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How a Utility Residential Energy Storage Solution Will Meet Customer Needs and Optimize the Local Grid

William Tokash
Jan 16, 2019

Overhead Power Lines 2

Historically, residential customer relationships with electric utilities have consisted of billing transactions and the delivery of reliable power to the home. Interactions beyond the exchange of payment for electricity have traditionally been limited to challenges such as the loss of power or rate change inquiries. Today, the global electric power industry is undergoing a transformation from centralized generation toward a multidirectional combination of distributed energy resources (DER) and smart grid solutions. Known as the Energy Cloud, this mix of solutions is poised to disrupt traditional residential utility business models, leading to the need for new revenue growth opportunities for utilities while creating new opportunities for residential utility customers. 

A New Era of DER

A DER pilot program with Liberty Utilities in New Hampshire has the potential to become a real-life example of DER that can support customer and local grid operator needs. In this program, residential customers would be able to obtain access to battery system-enabled backup under a time-of-use electricity rate by purchasing a Tesla home battery system for a flat monthly fee over a 10-year period. From the utility perspective, Liberty Utilities would then be able to aggregate the batteries across a virtual power plant software platform to reduce its costs to manage system peak energy use. The program, which is awaiting final regulatory approval, will create a bring your own device program that other battery energy storage companies can pursue.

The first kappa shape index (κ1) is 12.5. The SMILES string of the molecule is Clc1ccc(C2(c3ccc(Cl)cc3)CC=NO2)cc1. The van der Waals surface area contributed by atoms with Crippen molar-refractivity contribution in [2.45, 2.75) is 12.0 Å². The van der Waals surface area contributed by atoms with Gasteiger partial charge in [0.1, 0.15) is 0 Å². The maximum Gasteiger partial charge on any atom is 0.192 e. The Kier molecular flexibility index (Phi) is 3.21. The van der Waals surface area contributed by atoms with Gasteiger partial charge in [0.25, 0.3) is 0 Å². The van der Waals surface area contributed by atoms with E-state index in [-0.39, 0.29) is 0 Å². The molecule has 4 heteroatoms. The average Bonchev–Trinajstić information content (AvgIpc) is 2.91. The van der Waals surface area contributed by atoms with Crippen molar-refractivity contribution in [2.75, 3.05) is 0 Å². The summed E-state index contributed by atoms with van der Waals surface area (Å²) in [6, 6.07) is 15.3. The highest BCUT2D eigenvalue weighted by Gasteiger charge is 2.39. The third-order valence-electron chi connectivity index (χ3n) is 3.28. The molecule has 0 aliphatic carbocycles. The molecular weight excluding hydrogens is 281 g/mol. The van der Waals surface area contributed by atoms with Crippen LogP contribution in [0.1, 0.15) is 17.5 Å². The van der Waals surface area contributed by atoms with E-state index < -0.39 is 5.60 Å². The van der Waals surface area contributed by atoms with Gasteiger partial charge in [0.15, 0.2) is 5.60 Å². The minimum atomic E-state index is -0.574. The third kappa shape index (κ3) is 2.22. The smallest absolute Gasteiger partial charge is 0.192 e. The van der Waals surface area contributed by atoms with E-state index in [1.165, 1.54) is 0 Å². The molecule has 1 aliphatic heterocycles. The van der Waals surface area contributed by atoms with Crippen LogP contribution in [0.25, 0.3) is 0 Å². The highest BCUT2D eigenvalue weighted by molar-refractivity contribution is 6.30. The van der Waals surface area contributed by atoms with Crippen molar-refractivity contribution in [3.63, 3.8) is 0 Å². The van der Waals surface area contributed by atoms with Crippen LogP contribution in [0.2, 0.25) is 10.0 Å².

The era of residential customer DER solutions that can also have utility benefits is now upon us. Navigant Research’s recent report, Market Data: Emerging Residential Energy and Non-Energy Solutions, features these types of residential DER solutions. In addition to DER exhibited by Liberty Utilities and Southern Company’s recent Smart Neighborhoods initiatives, the report focuses on other solutions. These include community energy, smart home-home energy, mobility, and non-energy supply-related lifestyle and care solutions related to entertainment healthcare, security, and heating, cooling, electrical service, and appliance-related repair and warranty services. 

What’s Next for Utilities and Energy Suppliers?

Navigant Research’s new solutions framework focuses on how retail-regulated utilities will better understand address their customer’s needs and identify new revenue offerings and/or partnership opportunities to meet customer expectations for solutions beyond traditional energy power sales. In deregulated markets, the solutions framework will help energy suppliers and disruptors better understand transaction and business models for bundling energy and non-energy services with energy supply.  

Utilities looking at residential customer solutions like DER need to gain a deeper understanding of how these solutions can overcome customer payback hurdle and improve their customer satisfaction, while also improving their ability to manage the local grid’s needs. Assuming nothing derails regulatory approval, New Hampshire could become the proving ground for several of the hottest topics in distributed energy policy. The Liberty Utilities program appears poised to address each of these challenges in an innovative way.